Russia refuses to bend on adoption ban

Senators failed to extract any significant concessions from Russia on Wednesday after an hourlong meeting about the country’s ban on adoptions from the United States.

The meeting with the Russian ambassador was spearheaded by Sens. Mary LandrieuMary Loretta LandrieuSenate GOP rejects Trump’s call to go big on gun legislation Project Veritas at risk of losing fundraising license in New York, AG warns You want to recall John McCain? Good luck, it will be impossible MORE (D-La.) and Roy BluntRoy Dean BluntSenators fume over fight to change rules for Trump's nominees GOP poised to advance rules change to speed up Trump nominees McCaskill outpaces GOP opponent by more than million MORE (R-Mo.), both parents of adopted children. They urged Ambassador Sergey Kislyak to press Russian leaders to revisit the law banning Americans from adopting Russian children and to ensure that adoptions currently under way can be completed.

“I wouldn't say the meeting was overly encouraging,” Sen. Roy Blunt (R-Mo.) told reporters after the meeting. “There is a law. And our request was, within that law, and the international adoption agreement [Russia] signed that requires a year's notice, let's find some opening that allows these adoptions to be completed.”

The Russian parliament enacted the ban last December in retaliation for U.S. travel and financial sanctions against alleged Russian human rights violators as well as several incidents involving adopted Russians. U.S. lawmakers are trying to get Russia to allow some adoptions that have already commenced to go through.

“We discussed with the ambassador that there are two issues on our mind,” said Landrieu, the co-chairwoman of the Congressional Coalition on Adoption. “One, finding a way to continue to process the cases of children — there are about 500 or less out of thousands in the pipeline — that have already been matched with parents … [and] how to fix this in the long run.”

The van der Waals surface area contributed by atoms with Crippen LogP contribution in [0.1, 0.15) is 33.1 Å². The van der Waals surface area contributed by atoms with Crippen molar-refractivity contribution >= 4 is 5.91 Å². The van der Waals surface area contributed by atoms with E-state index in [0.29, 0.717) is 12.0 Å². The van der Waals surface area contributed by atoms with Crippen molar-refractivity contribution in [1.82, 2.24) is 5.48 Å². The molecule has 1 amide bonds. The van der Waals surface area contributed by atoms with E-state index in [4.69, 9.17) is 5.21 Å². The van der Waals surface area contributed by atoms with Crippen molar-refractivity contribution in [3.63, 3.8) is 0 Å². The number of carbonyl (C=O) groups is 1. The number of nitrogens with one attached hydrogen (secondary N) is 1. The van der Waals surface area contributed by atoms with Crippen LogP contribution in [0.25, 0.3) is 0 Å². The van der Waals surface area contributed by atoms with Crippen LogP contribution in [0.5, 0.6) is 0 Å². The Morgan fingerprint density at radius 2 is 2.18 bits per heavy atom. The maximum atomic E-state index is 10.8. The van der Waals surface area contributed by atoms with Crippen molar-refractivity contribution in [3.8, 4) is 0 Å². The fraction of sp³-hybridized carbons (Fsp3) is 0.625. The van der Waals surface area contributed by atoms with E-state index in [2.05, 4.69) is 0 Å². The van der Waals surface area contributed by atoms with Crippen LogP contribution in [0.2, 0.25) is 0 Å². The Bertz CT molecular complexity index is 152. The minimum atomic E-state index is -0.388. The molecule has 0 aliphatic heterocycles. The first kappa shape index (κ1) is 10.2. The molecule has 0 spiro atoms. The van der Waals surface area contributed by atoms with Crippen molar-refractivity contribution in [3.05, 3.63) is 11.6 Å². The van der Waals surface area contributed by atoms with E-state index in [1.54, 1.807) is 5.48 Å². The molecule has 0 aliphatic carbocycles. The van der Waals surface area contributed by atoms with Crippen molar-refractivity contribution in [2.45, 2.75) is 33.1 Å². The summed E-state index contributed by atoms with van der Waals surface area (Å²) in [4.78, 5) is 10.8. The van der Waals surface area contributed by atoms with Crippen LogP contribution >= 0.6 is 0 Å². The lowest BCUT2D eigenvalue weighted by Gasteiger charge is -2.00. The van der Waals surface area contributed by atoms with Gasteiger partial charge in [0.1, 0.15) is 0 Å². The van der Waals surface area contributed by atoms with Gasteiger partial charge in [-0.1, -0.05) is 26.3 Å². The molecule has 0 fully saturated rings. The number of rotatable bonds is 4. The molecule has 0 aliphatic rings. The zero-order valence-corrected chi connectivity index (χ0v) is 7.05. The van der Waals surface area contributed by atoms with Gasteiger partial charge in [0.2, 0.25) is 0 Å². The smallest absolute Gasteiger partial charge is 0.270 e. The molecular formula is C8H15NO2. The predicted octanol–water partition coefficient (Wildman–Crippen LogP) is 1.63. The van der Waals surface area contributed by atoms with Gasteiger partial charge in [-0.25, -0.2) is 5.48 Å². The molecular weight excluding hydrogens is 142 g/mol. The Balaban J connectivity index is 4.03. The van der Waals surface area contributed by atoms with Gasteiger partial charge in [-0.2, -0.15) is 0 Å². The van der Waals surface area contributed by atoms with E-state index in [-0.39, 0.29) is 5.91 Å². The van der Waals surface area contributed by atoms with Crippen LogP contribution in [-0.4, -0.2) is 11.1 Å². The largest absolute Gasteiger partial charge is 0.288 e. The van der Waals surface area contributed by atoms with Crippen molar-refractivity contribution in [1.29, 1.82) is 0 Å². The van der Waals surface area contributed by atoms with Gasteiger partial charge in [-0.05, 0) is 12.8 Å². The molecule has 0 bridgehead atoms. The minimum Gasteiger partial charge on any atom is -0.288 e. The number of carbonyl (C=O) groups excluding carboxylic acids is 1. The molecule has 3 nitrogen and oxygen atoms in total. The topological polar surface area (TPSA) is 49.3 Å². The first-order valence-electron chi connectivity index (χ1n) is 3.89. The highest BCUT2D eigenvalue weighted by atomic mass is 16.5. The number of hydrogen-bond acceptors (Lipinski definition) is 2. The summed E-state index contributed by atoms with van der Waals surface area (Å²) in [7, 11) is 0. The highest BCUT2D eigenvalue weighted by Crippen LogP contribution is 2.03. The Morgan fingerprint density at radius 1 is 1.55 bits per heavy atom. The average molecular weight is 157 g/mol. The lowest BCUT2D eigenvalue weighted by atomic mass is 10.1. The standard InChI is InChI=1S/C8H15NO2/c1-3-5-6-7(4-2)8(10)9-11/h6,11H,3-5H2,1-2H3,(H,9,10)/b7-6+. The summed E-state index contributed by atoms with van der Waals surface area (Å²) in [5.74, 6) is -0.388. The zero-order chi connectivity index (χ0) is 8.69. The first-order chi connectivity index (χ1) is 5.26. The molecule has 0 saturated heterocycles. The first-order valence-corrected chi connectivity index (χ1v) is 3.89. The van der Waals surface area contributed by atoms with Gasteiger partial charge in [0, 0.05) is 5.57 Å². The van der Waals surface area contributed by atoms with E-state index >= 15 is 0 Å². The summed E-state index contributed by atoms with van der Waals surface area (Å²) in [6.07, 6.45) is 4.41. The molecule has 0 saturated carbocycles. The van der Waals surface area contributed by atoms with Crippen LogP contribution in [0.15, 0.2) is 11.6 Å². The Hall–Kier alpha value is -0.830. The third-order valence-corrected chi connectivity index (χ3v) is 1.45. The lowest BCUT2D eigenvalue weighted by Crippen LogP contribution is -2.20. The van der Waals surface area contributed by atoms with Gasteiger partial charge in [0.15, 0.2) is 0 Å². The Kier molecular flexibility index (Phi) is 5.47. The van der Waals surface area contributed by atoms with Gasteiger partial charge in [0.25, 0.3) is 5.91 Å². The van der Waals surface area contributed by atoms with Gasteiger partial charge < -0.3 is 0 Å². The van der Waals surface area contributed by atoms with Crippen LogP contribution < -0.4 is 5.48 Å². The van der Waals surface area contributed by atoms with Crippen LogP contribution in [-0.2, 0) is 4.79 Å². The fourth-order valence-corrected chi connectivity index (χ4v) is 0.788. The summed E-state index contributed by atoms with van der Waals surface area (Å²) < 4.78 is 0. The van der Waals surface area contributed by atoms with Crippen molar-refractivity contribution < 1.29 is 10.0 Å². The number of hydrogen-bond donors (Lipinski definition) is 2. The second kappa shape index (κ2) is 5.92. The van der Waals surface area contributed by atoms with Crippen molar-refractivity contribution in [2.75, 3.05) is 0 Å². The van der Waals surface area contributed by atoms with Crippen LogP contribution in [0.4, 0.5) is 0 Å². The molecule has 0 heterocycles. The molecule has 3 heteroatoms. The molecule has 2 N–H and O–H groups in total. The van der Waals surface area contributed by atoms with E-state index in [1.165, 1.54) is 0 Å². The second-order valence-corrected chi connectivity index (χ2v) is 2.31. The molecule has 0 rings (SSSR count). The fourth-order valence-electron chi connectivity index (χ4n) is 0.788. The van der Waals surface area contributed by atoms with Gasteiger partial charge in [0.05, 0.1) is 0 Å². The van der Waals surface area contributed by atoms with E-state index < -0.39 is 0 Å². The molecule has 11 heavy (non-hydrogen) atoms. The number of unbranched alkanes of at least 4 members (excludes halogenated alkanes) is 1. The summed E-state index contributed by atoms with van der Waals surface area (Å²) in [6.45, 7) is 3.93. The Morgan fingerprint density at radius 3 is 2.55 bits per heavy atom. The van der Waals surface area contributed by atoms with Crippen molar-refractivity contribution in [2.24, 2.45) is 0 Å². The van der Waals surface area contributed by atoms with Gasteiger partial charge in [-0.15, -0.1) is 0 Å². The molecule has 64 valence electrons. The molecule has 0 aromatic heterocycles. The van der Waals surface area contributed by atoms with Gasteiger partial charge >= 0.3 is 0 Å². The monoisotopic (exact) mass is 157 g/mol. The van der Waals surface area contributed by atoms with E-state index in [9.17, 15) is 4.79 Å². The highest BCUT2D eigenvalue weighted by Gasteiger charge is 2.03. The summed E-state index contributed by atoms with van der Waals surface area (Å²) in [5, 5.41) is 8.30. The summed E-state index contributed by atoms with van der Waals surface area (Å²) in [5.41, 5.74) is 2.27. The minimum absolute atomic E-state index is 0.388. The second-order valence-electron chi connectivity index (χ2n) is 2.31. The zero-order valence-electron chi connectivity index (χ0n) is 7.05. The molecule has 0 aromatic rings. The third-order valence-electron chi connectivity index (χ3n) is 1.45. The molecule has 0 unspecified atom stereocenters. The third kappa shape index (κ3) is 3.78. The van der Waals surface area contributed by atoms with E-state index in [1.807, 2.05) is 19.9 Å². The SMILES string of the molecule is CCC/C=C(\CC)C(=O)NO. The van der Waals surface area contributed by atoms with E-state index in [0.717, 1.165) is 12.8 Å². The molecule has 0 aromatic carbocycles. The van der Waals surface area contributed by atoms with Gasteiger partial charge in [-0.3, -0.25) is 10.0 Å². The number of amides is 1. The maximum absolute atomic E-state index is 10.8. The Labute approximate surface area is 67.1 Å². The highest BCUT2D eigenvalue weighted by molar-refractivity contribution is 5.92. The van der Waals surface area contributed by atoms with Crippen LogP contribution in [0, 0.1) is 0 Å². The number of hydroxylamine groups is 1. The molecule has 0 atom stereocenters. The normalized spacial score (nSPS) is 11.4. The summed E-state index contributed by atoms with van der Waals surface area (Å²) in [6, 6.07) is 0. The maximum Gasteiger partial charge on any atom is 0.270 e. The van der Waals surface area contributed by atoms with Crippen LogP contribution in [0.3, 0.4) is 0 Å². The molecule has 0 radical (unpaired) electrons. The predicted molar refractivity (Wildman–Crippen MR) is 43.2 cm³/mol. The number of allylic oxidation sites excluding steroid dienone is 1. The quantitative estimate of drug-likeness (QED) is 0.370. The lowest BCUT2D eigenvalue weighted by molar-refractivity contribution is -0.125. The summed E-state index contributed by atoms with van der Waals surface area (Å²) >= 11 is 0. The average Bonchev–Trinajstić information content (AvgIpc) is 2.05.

Kislyak said he was grateful for the conversation and remains open to further discussions.

“I reassured them that everything that was said to us will be conveyed to the capital,” he said.

Kislyak was accompanied by the embassy's senior legal counselor, Sergey Chumarev, who helped draft the U.S.-Russian adoption agreement that was signed in 2011. The agreement spells out the legal process for adoptions but does not require any to occur.

The ban is part of a series of actions by Russia that demonstrate a sharp deterioration in U.S.-Russian relations since Vladimir Putin's contested reelection last year. In the latest example of the failed “reset” with the Obama administration, Russia on Wednesday terminated an agreement with the United States on law enforcement cooperation and narcotics control.

“We obviously regret that decision because under our agreement we've had a fruitful cooperation with Russia,” State Department spokeswoman Victoria Nuland said.

The ban is widely seen as retaliation for last year's passage of the Magnitsky Act, which targets Russian human rights violators. Asked whether senators had offered any political concessions to the Russians to get them to overturn the adoption ban, Blunt responded, “I have nothing to say on that topic.”

But he made it clear Congress won't be revisiting the Magnitsky Act.

“We didn't talk about that,” he said.

Landrieu, for her part, extended an olive branch on the issue of adoptions. Russian officials have complained that some U.S. judges have blocked Russian consular officers' access to Russian children suspected of abuse or negligence, and she vowed to work with Russia to address the country's concerns.

“The country of Russia has not been able to get all the information that they need, and it's caused them some concern,” she said. “I am committed to work with them in the long run to see what we can do to re-establish relations.”